21. Jim Watson

    Jim Watson Member

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    Ruger nailed AMT over their frank copies of 10/22 and Mk I.
    Colt made U.S. Pt. F.A. Co. change their name on the "trade dress" argument.
    Haven't seen them to attack Turnbull or Cimarron because a bull in a circle or a Pony Express rider in a circle look too much like a Colt in a circle, though.
     
  22. ATLDave

    ATLDave Member

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    Actually, the public policy of this country is that you do not own your designs or inventions forever. There is a reason that patents have expiration dates - so that other manufacturers can come in and produce the same thing more efficiently and/or incorporate the invention into further developments. We WANT other manufacturers to do this. We grant inventors a limited-time monopoly... they have 17 years (or the other relevant time) to make their "first to market" money.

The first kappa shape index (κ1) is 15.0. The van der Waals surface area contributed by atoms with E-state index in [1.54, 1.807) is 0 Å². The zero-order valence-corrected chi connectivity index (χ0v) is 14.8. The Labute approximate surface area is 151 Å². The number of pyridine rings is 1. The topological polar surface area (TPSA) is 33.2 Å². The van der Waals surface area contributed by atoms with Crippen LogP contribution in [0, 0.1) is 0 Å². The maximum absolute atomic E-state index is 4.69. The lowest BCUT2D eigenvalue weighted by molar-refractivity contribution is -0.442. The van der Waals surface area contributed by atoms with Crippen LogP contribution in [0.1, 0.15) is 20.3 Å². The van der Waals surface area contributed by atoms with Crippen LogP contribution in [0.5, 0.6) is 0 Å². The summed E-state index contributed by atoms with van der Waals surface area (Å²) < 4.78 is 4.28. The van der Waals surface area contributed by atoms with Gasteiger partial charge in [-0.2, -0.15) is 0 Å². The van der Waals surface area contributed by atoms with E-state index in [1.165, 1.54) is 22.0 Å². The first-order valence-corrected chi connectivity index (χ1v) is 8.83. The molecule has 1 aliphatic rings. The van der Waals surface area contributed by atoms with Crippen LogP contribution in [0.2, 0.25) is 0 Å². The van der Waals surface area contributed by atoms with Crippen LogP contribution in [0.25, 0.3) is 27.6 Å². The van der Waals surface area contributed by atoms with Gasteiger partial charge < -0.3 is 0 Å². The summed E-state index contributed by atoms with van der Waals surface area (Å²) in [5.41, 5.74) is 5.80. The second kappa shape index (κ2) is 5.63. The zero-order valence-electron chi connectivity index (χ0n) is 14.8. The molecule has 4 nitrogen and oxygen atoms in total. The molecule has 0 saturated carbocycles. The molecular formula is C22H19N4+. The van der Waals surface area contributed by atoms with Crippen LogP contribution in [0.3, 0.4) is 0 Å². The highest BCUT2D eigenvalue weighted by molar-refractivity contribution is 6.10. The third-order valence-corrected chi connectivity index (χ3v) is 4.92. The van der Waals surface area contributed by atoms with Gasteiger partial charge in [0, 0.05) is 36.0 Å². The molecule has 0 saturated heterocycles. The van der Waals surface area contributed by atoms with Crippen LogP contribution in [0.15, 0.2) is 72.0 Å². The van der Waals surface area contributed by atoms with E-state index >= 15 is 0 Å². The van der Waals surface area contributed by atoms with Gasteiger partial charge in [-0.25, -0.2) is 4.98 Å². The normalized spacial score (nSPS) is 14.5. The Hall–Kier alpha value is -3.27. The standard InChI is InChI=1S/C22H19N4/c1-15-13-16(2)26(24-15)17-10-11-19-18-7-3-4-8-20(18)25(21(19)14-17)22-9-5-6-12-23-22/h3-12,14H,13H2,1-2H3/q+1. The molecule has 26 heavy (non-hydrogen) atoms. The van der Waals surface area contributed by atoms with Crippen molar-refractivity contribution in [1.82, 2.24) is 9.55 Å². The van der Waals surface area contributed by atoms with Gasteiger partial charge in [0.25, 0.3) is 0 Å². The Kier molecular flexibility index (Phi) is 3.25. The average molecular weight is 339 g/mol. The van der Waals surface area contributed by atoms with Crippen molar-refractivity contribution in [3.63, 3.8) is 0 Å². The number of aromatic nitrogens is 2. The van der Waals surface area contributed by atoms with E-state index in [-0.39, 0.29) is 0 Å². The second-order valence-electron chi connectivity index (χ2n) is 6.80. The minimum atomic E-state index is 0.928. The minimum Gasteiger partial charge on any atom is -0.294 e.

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  23. <*(((><
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    <*(((>< Contributing Member

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    EDIT: That's what happens when I don't read the article. Ruger's going after trademark infringement. Ruger will probably win the case if the T/C 22 didn't change enough of the styling from the Ruger. If they've maintained their trademark registration and defense of it over the years they probably have a case, but I'm no lawyer.



    Ruger has had plenty of time to recoup their investment in R&D in the 10/22. I deal with protected intellectual property all the time, and know that competition within the laws that competes with my companies products is a good thing in the end and is a founding principle in free market capitalism. It causes companies not to rest on our laurels and innovate. When a competitor company does infringe in a way that is a violation that is one thing.